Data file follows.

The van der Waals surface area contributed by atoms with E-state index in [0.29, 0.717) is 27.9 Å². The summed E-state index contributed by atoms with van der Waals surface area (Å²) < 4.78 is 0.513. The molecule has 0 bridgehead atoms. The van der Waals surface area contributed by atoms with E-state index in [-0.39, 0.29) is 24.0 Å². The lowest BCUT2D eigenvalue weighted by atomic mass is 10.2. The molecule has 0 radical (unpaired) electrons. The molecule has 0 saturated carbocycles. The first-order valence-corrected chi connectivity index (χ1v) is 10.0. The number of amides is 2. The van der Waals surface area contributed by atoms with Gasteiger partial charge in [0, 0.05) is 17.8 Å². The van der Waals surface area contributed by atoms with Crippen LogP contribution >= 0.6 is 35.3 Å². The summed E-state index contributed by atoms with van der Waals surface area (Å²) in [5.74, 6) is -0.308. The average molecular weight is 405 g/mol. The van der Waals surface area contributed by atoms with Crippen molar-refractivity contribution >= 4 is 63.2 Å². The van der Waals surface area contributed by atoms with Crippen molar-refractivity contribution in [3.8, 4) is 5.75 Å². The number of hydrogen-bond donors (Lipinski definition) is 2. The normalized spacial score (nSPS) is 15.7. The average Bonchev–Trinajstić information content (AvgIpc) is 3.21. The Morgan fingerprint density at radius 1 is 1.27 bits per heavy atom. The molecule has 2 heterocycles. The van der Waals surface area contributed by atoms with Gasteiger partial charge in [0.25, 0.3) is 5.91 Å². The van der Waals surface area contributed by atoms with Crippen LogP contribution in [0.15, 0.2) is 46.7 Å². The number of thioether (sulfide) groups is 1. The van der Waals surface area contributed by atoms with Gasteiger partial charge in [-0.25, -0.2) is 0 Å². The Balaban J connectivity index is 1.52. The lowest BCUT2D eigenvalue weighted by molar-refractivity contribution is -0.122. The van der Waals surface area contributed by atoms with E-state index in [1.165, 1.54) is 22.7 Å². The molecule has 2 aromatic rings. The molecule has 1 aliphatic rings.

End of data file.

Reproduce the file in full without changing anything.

The van der Waals surface area contributed by atoms with E-state index in [0.29, 0.717) is 27.9 Å². The summed E-state index contributed by atoms with van der Waals surface area (Å²) < 4.78 is 0.513. The molecule has 0 bridgehead atoms. The van der Waals surface area contributed by atoms with E-state index in [-0.39, 0.29) is 24.0 Å². The lowest BCUT2D eigenvalue weighted by atomic mass is 10.2. The molecule has 0 radical (unpaired) electrons. The molecule has 0 saturated carbocycles. The first-order valence-corrected chi connectivity index (χ1v) is 10.0. The number of amides is 2. The van der Waals surface area contributed by atoms with Gasteiger partial charge in [0, 0.05) is 17.8 Å². The van der Waals surface area contributed by atoms with Crippen LogP contribution >= 0.6 is 35.3 Å². The summed E-state index contributed by atoms with van der Waals surface area (Å²) in [5.74, 6) is -0.308. The average molecular weight is 405 g/mol. The van der Waals surface area contributed by atoms with Crippen molar-refractivity contribution >= 4 is 63.2 Å². The van der Waals surface area contributed by atoms with Crippen molar-refractivity contribution in [3.8, 4) is 5.75 Å². The number of hydrogen-bond donors (Lipinski definition) is 2. The normalized spacial score (nSPS) is 15.7. The average Bonchev–Trinajstić information content (AvgIpc) is 3.21. The Morgan fingerprint density at radius 1 is 1.27 bits per heavy atom. The molecule has 2 heterocycles. The van der Waals surface area contributed by atoms with Gasteiger partial charge in [0.25, 0.3) is 5.91 Å². The van der Waals surface area contributed by atoms with Crippen LogP contribution in [0.15, 0.2) is 46.7 Å². The number of thioether (sulfide) groups is 1. The van der Waals surface area contributed by atoms with Gasteiger partial charge in [-0.25, -0.2) is 0 Å². The Balaban J connectivity index is 1.52. The lowest BCUT2D eigenvalue weighted by molar-refractivity contribution is -0.122. The van der Waals surface area contributed by atoms with E-state index in [1.165, 1.54) is 22.7 Å². The molecule has 2 aromatic rings. The molecule has 1 aliphatic rings.